“Look at Foundations of Bilingual Education and Bilingualism by Colin Baker (2011) where he talks about deeper learning and not simply copying. It is possible in monolingual teaching situations for students to ask questions or write an essay about a subject without fully understanding it. Processing may not have occurred. All sentences or paragraphs can be copied or adapted out of a textbook, from the internet or from dictation by the lecturer without the student really understanding the topic. It is less easy to do this with translanguaging; to read and discuss a topic in one language, and then to write about it in another language means that the subject matter has to be processed and digested,” he said.

“For an African language advancement, we need to leverage on actual language practices. We know South African soap operas resonate with the viewers who watch them. It is the same with translanguaging which mirrors internal language use and how people make of the world. It’s also about the rehabilitation of languages that were denied access for so many years.

“We have to remind ourselves that English itself has heavily borrowed from other languages. Today 80 percent of words in English are not English, they come from elsewhere. We know in studies of African languages that no one syllable is complete without the other. So the idea that you have languages that are put in separate boxes is a misnomer.

“Monolingualism, also known as colonial high education, increases inequalities and marginalises the majority of African language speakers. Epistemic biases undermine indigenous ways of knowing, being and acting. For this reason, we gravitate to alternative multilingual theories and methodologies that are based on the cultural competence of the people themselves. Translanguaging becomes that pedagogical practice that anchors African languages for advancement. It also anchors the new language policy framework for access to equity, social justice and social cohesion.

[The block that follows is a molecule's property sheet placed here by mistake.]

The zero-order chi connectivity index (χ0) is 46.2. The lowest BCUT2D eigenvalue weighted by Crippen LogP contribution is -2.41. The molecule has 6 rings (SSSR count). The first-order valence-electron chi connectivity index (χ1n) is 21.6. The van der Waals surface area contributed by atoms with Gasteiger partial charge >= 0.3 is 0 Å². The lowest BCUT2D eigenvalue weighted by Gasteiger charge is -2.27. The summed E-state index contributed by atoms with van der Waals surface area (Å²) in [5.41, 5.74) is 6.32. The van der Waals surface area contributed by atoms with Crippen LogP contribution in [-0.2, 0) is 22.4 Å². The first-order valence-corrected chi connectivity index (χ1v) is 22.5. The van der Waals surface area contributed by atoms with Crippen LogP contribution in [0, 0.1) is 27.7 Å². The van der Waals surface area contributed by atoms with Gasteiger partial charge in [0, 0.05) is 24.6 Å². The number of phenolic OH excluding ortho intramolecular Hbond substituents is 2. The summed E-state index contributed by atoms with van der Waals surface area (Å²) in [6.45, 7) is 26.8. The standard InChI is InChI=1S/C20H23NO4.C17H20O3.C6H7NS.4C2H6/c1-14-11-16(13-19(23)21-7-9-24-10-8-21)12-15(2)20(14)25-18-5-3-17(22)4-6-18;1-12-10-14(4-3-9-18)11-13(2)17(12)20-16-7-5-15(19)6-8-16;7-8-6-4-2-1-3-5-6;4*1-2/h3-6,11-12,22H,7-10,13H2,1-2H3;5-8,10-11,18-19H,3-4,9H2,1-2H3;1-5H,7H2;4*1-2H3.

“Learning African languages as a requirement for degree completion should be normalised. We should aim for diversity and not uniformity, because we are preparing graduates for the communities in which they live. African languages as a medium of learning, teaching and research, alongside English; that’s the translingual approach.

“The transformation of higher education – and decolonisation – is not possible without multilingualism. This is the cornerstone for our sustainable development,” he concluded.

Comments from the other panellists:

Dr Linda Meyer (Director of Operations and Sector Support at USAf & chair of this session): “When we do not embrace multilingualism, we are inauthentic. We must stop pivoting towards English as a panacea for employment. In fact, it is doing such damage to the economy and will cost us advancement. All languages must be embraced.”

Professor Nobuhle Hlongwa (Dean and Head of the School of Arts in the College of Humanities at the University of KwaZulu-Natal): “We need to advance the use of African languages in higher education in line with the current language policy framework on higher education and, if we do this, we will be contributing towards transformation of higher education as well as the decolonisation of our curriculum.”

Dr Elias Malete (the Humanities Faculty at the University of the Free State): “It is really important for us to identify our strengths and share them and collaborate as departments from various universities.”

Professor Robert Balfour (Deputy Vice Chancellor, teaching and learning at North West University): “I think the critical evidential point is in relation to progress made in terms of planning, you know that in every instance engagement has got to be demonstrated and, its applicability across a variety of contexts, made clear. I think this is critical to the success of multilingual multilingualism in the form of planning and execution.”

Dr Keaobaka Seshoka (language director at the Language Directorate, North West University): “We need to work together. We need to be intentional in changing the landscape of how multilingualism is implemented. We have moved from policy. Now is the time to implement and let’s do it to the best of our ability.”

Professor Mbulungeni Madiba (Dean of the Faculty of Education at Stellenbosch University): “The challenges include development and utilisation. African languages have really reached a minimum level of development so that we can use them in a translanguaging model. For languages to be equal, unequal languages need to be advantaged.”

Janine Greenleaf Walker is a contract writer for Universities South Africa.